In order to determine the line candidate, a Hough transformation is performed in the next step 105, that is to say a fast Hough transformation. With each contour point having the co-ordinates x,y there is associated a line on which this point is situated and has the angle of slope ψ. The angle ψ is calculated in conformity with the formula:
∇x and ∇y represent the components of the gradient in the x direction and the y direction, respectively, in the relevant pixel. ψ is determined in an angular range of from −180° to +180° in such a manner that this angle is between −180° and −90° when the components ∇x and ∇y are both negative, and between 90° and 180° when ∇x is positive and ∇y is negative. The distance ρ between the lines through the point x,y and the co-ordinate origin is then calculated as:
Negative values may then also occur for ρ. Lines having opposed but equal values of ρ are colinear and antiparallel.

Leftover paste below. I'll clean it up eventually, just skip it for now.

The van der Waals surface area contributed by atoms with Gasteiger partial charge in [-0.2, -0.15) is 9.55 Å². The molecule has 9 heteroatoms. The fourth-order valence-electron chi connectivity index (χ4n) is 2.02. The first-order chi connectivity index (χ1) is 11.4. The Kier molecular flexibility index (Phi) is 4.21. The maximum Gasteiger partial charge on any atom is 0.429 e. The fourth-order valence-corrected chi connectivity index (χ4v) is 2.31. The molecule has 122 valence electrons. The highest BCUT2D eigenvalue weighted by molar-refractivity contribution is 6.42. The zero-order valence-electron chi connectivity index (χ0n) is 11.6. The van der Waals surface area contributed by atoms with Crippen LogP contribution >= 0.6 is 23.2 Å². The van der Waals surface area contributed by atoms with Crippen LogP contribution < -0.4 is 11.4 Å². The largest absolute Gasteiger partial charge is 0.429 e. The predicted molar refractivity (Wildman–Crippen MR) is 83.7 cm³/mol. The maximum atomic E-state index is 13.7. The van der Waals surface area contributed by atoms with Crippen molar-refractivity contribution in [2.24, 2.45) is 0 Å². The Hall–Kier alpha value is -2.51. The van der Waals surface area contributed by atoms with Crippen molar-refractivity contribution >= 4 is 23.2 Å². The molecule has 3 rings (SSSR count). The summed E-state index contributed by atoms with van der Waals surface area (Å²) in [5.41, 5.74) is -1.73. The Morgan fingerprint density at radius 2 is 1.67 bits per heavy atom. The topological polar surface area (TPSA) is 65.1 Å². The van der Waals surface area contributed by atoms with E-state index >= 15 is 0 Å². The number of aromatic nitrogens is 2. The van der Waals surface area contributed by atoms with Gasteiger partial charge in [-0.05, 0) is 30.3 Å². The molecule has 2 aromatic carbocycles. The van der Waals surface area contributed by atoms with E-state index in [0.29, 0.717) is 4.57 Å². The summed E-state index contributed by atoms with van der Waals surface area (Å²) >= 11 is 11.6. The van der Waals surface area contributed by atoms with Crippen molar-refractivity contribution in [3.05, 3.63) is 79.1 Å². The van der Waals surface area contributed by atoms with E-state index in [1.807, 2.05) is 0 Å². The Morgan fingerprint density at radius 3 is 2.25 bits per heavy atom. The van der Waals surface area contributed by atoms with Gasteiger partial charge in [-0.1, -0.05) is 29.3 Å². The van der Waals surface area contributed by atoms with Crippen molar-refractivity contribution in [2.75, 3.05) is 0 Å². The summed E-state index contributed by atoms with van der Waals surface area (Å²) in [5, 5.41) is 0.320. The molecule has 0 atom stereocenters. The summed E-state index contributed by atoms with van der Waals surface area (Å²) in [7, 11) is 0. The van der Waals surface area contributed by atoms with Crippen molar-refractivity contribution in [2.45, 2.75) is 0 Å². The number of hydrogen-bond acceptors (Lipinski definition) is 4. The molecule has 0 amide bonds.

As a result of the fast Hough transformation, for each point situated in the x,y plane the content of a cell, defined by the values ρ and ψ, in a ρ,ψ-matrix is incremented by 1. A typical ρ,ψ-matrix is shown in FIG. 6. When the contour point candidates are situated on a straight line, the content of the associated cell of the ρ,ψ-matrix should be incremented by the value 1 for each point on this line. Because the value ρ,ψ cannot be exactly determined in practice, the entries are distributed between the cells neighboring the correct value ρ,ψ. Each cluster of cells with an increased entry in the ρ,ψ-diaphragm, therefore, corresponds to a line candidate. Thus, in the step 106 local maxima are determined in the ρ,ψ-matrix, each of said maxima corresponding to a line candidate.